The Joliet Fire Department has had two patches over the years. Prior to approximately 1975, the JFD uniform had no patches. After this time, the red and white Maltese cross patch would come to identify the Joliet Fire Department for the next 25 years. The prevailing story on the origins of the patch is related to our neighbors to the north, Chicago . According to story, this patch was adopted because of its similarity to the Chicago patch.
In April 1997, a new patch was issued. The meaning of the new patch was best explained by Chief Lawrence Walsh, who was Chief at the time of the patch’s adoption. He indicated that “the Joliet in gold at the top of the patch denotes the new Joliet .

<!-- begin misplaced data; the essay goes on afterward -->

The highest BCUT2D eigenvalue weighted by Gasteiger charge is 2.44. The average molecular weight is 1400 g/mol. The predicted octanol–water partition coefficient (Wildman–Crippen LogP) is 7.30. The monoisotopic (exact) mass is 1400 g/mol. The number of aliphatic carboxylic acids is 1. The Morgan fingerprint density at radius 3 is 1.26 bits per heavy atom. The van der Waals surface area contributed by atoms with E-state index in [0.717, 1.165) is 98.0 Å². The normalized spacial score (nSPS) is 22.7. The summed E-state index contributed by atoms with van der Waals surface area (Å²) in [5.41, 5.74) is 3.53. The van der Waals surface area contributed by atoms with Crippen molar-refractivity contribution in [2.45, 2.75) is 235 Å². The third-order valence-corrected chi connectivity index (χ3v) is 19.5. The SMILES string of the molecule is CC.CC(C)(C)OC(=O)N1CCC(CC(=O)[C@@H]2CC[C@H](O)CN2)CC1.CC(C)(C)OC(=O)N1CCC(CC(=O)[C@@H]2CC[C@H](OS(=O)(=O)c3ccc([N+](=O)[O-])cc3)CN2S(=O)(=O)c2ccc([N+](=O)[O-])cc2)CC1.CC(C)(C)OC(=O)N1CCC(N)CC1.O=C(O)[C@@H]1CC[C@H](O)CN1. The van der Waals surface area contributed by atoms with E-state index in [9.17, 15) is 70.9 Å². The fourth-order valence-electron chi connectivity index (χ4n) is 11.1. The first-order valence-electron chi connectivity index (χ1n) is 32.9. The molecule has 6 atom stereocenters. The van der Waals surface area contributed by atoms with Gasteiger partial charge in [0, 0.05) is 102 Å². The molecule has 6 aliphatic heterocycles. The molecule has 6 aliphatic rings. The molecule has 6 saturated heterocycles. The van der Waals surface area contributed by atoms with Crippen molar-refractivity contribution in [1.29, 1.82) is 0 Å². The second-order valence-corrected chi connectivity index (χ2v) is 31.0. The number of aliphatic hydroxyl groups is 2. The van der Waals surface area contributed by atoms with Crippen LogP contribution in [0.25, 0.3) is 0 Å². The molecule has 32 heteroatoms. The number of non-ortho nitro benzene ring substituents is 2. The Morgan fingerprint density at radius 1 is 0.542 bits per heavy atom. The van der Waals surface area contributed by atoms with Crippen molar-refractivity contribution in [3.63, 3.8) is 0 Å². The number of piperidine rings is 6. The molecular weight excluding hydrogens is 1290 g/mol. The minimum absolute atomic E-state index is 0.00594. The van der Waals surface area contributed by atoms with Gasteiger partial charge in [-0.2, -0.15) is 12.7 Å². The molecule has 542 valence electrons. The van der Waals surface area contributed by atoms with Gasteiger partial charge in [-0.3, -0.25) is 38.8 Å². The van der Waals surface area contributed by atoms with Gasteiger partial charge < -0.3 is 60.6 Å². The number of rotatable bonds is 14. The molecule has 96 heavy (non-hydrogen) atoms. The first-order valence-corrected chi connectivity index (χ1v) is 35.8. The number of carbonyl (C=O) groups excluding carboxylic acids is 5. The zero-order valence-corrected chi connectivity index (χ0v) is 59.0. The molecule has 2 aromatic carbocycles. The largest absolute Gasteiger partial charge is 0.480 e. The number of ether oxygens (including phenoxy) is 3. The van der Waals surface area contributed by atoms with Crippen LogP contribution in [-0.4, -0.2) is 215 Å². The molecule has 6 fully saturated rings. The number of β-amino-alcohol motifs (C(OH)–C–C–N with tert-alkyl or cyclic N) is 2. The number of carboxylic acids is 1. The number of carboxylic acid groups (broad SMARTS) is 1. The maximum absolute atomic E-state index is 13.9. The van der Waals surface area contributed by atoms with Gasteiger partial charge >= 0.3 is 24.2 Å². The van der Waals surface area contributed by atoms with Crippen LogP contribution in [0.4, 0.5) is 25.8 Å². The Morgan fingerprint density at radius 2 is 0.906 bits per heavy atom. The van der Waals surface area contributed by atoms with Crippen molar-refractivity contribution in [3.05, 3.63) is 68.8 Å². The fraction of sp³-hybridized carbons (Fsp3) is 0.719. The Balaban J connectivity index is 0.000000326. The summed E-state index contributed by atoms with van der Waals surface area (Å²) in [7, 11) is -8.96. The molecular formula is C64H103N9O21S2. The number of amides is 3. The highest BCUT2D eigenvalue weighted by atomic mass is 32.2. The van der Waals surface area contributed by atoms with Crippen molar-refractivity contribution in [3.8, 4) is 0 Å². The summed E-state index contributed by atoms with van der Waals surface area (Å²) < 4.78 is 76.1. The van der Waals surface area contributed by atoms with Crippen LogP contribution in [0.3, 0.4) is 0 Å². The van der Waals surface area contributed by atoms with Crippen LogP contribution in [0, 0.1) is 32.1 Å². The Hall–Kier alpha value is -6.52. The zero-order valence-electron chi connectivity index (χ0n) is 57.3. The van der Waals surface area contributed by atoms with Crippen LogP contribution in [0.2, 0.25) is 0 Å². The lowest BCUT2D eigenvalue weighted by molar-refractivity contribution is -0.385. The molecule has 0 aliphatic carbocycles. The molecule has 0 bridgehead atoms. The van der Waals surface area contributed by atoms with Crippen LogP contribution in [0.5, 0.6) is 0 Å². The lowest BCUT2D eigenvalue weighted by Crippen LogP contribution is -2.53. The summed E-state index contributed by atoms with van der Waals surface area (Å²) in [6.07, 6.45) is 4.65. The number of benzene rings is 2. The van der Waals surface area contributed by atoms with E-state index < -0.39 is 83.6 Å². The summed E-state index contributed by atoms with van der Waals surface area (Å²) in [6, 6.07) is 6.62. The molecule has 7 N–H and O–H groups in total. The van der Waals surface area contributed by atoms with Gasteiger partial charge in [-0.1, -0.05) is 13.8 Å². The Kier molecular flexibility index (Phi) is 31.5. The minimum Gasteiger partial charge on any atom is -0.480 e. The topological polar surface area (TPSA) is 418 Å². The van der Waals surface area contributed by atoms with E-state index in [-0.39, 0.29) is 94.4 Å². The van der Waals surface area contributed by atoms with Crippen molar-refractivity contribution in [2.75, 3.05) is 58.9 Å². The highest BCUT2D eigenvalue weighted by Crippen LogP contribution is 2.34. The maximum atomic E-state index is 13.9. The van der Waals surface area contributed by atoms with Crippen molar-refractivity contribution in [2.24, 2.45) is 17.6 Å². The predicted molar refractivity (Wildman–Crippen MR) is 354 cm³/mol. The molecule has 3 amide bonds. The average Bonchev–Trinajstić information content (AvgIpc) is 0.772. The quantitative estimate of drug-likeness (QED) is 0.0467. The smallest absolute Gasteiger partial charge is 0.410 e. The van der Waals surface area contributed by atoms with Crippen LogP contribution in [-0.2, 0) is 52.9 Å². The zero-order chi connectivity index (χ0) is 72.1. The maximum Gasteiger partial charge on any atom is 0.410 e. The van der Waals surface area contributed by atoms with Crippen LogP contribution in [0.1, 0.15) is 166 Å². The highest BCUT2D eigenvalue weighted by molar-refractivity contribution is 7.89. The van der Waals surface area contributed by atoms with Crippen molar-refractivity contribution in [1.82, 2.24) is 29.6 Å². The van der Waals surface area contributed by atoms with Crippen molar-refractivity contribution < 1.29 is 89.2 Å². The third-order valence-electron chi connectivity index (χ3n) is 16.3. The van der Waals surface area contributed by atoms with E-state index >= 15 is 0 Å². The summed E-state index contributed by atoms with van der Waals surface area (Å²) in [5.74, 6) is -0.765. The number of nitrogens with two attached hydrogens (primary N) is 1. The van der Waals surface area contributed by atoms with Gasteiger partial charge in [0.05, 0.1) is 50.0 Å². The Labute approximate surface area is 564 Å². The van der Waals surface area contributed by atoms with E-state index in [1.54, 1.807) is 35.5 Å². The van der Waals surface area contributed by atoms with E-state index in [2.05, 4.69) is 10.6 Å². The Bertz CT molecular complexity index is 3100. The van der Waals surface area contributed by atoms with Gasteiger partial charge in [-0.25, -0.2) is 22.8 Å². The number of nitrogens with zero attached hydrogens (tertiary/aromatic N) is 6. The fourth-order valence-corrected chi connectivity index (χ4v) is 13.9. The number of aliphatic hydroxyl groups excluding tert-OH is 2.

The center of the patch denotes the emblem that is on all of the fire department equipment. In the red and blue to the right and left of the JFD is the year the City of Joliet was chartered.”
He adds that “the areas surrounding the JFD denotes the services provided by the Joliet Fire Department: firefighting, fire prevention, fire and arson investigation, public education, juvenile fire setting counseling, and the hazardous materials response team.
Rescue: represents confined space, below grade, high angle and building collapse, water rescue, and specialized rescue such as farm, vehicle, etc.
Medics: represents the emergency medical service aspect of the Joliet Fire Department. It represents all paramedics, EMTs, and first responders.
The red, white, and blue parallel denotes our nation’s flag and our heritage.
The red flame is associated with an emergency or other incident needing immediate attention, while the blue creates an image of confidence and self control. Finally, the shape of the patch is made to resemble the shield worn on the firefighter’s helmet.”